Friday, March 05, 2004

The Hollow Army and the Politics of Oil

The Atlantic Monthly has an editorial discussing how the US Armed Forces have become desperately overcommitted.

Selected quote:
Logically speaking, it's easy to see a solution to the military's problems.

But politically, it's hard, because the solution necessarily involves one or more of the following:

The United States can cut back on its promises and commitments.

Or it can spend significantly more money to attract enough soldiers to a volunteer force.

Or it can find ways other than voluntary enlistment to bring them in.

Some advantages and disadvantages of each approach are obvious; others will emerge only with debate.

But the next President will have to take some or all of these steps.


If Bush gets re-elected, I think we'll see the draft make a comeback.

In a similar vein, the Manchester Guardian has an article on the outsourcing of the US military's duties in Iraq. A security contractor, Blackwater USA (official site) is one of the corporations picking up these duties. The article also says that Blackwater has been doing a lot of recruiting of Chilean military personnel to staff their operations in Iraq.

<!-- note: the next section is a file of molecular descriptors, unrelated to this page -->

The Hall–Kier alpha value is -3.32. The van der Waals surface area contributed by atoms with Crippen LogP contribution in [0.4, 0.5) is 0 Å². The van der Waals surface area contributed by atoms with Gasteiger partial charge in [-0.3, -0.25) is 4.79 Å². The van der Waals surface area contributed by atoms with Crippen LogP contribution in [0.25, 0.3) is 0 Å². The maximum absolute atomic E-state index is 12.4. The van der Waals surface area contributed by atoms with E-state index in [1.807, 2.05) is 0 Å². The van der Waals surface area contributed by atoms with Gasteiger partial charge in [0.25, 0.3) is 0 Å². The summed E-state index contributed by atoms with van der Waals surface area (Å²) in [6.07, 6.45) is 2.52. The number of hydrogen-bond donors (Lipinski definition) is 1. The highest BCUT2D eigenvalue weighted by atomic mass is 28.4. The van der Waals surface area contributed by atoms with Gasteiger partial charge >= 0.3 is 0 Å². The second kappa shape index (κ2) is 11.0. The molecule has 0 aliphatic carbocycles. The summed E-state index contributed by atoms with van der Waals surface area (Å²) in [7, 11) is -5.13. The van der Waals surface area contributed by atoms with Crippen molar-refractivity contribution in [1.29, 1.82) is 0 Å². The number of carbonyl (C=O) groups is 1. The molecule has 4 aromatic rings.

Turning to local news, gas prices are all the rage here in LA. The average cost of gas in the Long Beach to Los Angeles area was $2.20 per gallon over the last week.

There was a lot of discussion prior to the invasion of Iraq about how this show of force would help the US to secure future supplies of oil. It certainly hasn't paid off on the short term. We'll have to wait and see on the long term outlook.

The political instability in Venezuela today is also leading to panic buying of oil, which should serve to drive up prices in the short run.

The Department of Energy has posted an interesting piece on the energy needs and energy policy of China. China is already the world's largest consumer of coal and the second largest consumer of oil. Last year China's oil use grew by 30%. The James Baker Institute in a paper from 1999 argues that China's lack of domestic refining capacity will lead them to have the same interests as the US and Japan in ensuring the free flow of Middle Eastern oil.

It appears clear that in the next decade China will become the world's largest energy consumer and the world's largest polluter.

So, I still wonder when gas in LA is going to get cheaper...

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